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Re: Thoughts from a law professor

Postby Grizz » Tue Dec 13, 2011 5:10 pm

chup wrote: It's easy to scream at someone for being an idiot when they post about taking out $180,000 of non-dischargeable debt to attend Nova Southeastern.

Or Barry?

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sunynp
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Re: Thoughts from a law professor

Postby sunynp » Tue Dec 13, 2011 6:30 pm

I think this article is valuable. Many people (and their friends and family) still think that law is a great option. As mentioned, you just have to read all the threads by people applying and attending low ranked schools. There was also a thread recently by someone went to law school even knowing all the bad information, but he didn't really "understand" the situation until he was doing OCI. Maybe a law professor can make a dent in the resistance to this information.

I do think that at some point OP needs to address the idea that there really aren't that many real alternatives for people. I'm not saying that means law school is a great idea; but it isn't enough to tell people not to go to school without understanding that they don't have a lot of other career options.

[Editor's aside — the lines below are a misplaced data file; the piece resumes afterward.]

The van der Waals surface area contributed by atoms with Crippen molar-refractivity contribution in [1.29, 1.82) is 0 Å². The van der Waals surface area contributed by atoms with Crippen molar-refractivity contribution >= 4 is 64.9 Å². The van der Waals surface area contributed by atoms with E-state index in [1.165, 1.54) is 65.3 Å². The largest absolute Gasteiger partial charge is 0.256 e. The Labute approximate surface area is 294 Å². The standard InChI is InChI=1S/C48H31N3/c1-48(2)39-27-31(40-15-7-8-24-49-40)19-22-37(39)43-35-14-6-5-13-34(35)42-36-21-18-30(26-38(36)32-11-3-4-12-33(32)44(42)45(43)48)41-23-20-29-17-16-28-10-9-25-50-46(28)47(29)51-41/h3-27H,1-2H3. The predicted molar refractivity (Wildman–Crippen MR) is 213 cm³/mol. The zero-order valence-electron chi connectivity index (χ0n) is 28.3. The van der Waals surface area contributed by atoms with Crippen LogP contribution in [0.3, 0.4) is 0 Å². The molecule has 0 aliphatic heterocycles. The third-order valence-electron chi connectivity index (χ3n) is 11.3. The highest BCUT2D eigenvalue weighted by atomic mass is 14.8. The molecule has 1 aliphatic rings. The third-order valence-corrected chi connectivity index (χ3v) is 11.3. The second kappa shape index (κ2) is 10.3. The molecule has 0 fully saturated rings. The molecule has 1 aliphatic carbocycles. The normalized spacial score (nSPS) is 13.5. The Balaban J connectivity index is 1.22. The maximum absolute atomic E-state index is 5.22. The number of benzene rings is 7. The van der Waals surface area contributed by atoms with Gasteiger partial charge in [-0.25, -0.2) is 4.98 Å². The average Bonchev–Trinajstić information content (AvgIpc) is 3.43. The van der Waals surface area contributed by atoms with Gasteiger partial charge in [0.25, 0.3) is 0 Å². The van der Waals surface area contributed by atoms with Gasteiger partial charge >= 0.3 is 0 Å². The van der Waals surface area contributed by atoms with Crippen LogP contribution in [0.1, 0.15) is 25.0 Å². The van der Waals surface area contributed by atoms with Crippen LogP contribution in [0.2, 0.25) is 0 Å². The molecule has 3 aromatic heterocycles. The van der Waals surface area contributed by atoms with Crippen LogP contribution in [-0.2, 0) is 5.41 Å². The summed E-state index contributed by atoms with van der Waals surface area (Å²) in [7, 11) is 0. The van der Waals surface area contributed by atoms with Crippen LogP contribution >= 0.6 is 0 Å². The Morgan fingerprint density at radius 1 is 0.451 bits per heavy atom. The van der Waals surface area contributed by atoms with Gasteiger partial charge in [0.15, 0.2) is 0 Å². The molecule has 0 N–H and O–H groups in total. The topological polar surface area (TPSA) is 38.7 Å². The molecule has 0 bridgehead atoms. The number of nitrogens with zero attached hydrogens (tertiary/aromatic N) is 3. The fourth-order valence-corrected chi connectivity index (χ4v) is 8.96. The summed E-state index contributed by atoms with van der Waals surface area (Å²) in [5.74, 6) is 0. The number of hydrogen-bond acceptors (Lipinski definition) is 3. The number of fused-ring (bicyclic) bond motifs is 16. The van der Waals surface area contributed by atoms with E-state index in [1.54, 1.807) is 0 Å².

I think there needs to be an analysis of when a person should drop out. Too many people keep going just to finish the degree even when they know they don't have any real career prospects.

I dunno, I think that easy lending is a huge part of the problem -where else could a person with no job or assets borrow 6 figures of debt? It is just a crazy system.

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chem
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Re: Thoughts from a law professor

Postby chem » Tue Dec 13, 2011 6:38 pm

charliep wrote:
Gail wrote:Both sides of this argument are a bit too extreme for my liking - including the side that says if you get into YSH (CCN with $$$) then you should slump back to your life and never reach for anything more than a job paying $30k that will max you out a around $80k with some luck.

Law school is a bad idea for most. Probably for me. But what other alternatives do people have? If I shoot for law career and miss, well then I'm right back where I started. A miserable life with miserable career prospects and miserable miserableness.


But at least I won't have that debt!!!


Yes. Just major depression. Yippy.